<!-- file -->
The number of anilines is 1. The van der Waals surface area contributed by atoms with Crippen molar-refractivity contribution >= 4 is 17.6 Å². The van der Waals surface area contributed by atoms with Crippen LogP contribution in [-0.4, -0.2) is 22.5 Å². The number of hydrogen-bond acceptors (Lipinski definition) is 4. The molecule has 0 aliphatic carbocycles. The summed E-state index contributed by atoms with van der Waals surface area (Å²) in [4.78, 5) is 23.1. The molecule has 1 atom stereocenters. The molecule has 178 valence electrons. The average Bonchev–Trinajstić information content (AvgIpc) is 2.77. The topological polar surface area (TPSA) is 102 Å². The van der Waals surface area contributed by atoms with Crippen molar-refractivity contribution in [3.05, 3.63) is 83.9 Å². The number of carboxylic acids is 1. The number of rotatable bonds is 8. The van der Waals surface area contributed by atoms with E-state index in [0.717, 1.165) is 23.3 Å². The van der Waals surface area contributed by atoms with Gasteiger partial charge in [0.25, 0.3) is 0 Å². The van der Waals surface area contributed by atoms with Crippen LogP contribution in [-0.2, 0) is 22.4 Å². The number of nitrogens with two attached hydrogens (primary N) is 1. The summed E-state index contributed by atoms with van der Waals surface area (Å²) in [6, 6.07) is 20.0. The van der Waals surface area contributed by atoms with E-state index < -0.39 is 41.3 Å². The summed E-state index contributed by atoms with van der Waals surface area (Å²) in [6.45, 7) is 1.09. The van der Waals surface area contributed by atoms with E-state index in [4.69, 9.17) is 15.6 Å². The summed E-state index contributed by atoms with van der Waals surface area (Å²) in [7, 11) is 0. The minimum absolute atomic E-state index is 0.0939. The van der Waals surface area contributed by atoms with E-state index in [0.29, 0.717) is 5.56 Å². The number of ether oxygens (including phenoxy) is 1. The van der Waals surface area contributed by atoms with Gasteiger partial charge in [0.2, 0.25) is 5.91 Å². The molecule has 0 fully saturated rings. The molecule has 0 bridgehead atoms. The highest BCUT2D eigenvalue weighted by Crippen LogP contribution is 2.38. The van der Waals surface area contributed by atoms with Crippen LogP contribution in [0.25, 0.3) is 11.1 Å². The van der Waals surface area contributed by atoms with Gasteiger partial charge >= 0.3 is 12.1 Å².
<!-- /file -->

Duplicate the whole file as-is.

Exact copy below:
The number of anilines is 1. The van der Waals surface area contributed by atoms with Crippen molar-refractivity contribution >= 4 is 17.6 Å². The van der Waals surface area contributed by atoms with Crippen LogP contribution in [-0.4, -0.2) is 22.5 Å². The number of hydrogen-bond acceptors (Lipinski definition) is 4. The molecule has 0 aliphatic carbocycles. The summed E-state index contributed by atoms with van der Waals surface area (Å²) in [4.78, 5) is 23.1. The molecule has 1 atom stereocenters. The molecule has 178 valence electrons. The average Bonchev–Trinajstić information content (AvgIpc) is 2.77. The topological polar surface area (TPSA) is 102 Å². The van der Waals surface area contributed by atoms with Crippen molar-refractivity contribution in [3.05, 3.63) is 83.9 Å². The number of carboxylic acids is 1. The number of rotatable bonds is 8. The van der Waals surface area contributed by atoms with E-state index in [0.717, 1.165) is 23.3 Å². The van der Waals surface area contributed by atoms with Gasteiger partial charge in [0.25, 0.3) is 0 Å². The van der Waals surface area contributed by atoms with Crippen LogP contribution in [-0.2, 0) is 22.4 Å². The number of nitrogens with two attached hydrogens (primary N) is 1. The summed E-state index contributed by atoms with van der Waals surface area (Å²) in [6, 6.07) is 20.0. The van der Waals surface area contributed by atoms with E-state index < -0.39 is 41.3 Å². The summed E-state index contributed by atoms with van der Waals surface area (Å²) in [6.45, 7) is 1.09. The van der Waals surface area contributed by atoms with E-state index in [4.69, 9.17) is 15.6 Å². The summed E-state index contributed by atoms with van der Waals surface area (Å²) in [7, 11) is 0. The minimum absolute atomic E-state index is 0.0939. The van der Waals surface area contributed by atoms with E-state index in [0.29, 0.717) is 5.56 Å². The number of ether oxygens (including phenoxy) is 1. The van der Waals surface area contributed by atoms with Gasteiger partial charge in [0.2, 0.25) is 5.91 Å². The molecule has 0 fully saturated rings. The molecule has 0 bridgehead atoms. The highest BCUT2D eigenvalue weighted by Crippen LogP contribution is 2.38. The van der Waals surface area contributed by atoms with Crippen LogP contribution in [0.25, 0.3) is 11.1 Å². The van der Waals surface area contributed by atoms with Gasteiger partial charge >= 0.3 is 12.1 Å².